Bloom of the Month – March

Pretty much everything I noticed in bloom this month was blooming in February already so I was having trouble picking a winner that really reached its peak in March.  Well just because there wasn’t much competition doesn’t make this month’s winner any less stunning.

Lupinus albifrons

Silver bush lupine take a bow.  Maybe it’s been the dry conditions but these are more impressive and showy than I can recall in my 4 seasons here in Ojai.

A semi-deciduous perennial, Silver bush lupine can reach over 5 feet tall and 7 feet wide.  They are a member of the pea (Fabeaceae) family and love growing in dry, rocky nutrient-poor soil.   Like other members of the pea family they are nitrogen fixers, essentially enriching the soil as it grows.  The flower stalks are 2 feet long and covered in purple/white/yellow vertically symmetrical blossoms.

The lightly fragrant flowers are popular with numerous insects, especially bumblebees, and is a key food source for the larvae of the Mission blue butterfly.

The leaves are silver gray and soft to the touch with the classic lupine fingers, toxic to livestock.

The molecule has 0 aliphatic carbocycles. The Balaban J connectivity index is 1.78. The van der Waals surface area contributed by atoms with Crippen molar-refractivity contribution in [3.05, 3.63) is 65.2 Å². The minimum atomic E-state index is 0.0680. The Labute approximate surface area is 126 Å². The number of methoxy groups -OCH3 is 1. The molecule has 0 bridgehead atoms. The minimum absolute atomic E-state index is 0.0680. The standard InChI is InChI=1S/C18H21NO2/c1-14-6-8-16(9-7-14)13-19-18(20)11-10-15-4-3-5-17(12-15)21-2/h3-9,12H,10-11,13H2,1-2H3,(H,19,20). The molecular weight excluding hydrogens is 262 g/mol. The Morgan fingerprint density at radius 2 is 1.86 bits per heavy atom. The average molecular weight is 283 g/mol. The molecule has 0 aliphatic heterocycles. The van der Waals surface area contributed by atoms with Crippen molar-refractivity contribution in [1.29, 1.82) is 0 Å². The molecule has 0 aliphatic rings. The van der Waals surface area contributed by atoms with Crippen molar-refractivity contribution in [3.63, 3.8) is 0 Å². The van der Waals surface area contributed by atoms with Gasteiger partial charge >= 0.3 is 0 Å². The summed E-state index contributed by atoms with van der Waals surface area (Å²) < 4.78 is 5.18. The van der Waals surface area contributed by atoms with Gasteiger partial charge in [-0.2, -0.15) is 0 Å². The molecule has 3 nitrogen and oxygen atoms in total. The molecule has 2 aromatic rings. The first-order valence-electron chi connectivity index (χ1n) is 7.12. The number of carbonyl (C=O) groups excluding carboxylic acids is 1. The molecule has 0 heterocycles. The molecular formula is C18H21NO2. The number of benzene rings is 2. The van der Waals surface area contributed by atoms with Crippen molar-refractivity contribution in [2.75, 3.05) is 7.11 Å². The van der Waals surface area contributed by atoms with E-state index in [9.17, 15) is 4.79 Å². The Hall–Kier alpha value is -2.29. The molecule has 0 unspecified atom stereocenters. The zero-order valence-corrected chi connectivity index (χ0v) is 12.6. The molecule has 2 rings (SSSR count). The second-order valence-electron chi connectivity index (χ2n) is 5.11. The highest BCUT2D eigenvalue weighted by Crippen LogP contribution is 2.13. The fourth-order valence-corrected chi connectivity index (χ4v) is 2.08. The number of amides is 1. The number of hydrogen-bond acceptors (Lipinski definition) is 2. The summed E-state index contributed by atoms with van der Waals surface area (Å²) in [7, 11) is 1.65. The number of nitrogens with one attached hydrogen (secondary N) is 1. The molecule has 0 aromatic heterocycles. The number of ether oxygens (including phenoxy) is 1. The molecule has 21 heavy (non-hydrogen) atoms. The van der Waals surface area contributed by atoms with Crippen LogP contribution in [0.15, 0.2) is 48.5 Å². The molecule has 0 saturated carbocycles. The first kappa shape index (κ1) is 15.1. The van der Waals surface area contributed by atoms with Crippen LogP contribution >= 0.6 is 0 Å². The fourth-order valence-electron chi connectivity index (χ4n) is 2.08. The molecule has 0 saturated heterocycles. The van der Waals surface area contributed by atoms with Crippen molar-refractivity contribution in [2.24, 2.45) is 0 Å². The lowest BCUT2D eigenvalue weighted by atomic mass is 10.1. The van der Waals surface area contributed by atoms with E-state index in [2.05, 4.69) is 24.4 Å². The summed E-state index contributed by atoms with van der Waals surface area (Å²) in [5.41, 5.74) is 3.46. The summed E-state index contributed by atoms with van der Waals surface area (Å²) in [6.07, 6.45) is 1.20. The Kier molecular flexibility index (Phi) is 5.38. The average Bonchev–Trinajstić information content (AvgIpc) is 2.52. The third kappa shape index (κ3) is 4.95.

Best place to see these beauties is the OVLC river bottom preserve.  They love growing right in the rocky river bottom, the most amazing spot was off to your left as you walked north from the Old Baldwin trailhead, maybe about half a mile in.  They should be gorgeous straight through April.  I also recall some really nice specimens on the fire road above Matilija.

They are a little tough to grow in the home garden.   The roots are extremely picky and hate being disturbed.  Too much water or nutrients will lead to a quick death.   If not watched carefully aphids and other nasty leaf munchers will make quick work of a baby lupine in a matter of weeks.  While we have had tremendous success germinating them from seed, not a single specimen lived to adulthood.  Even when you can get them established they generally don’t live more than 5 years, though you may get volunteer seedlings.   Best just to enjoy these in their natural habitat.

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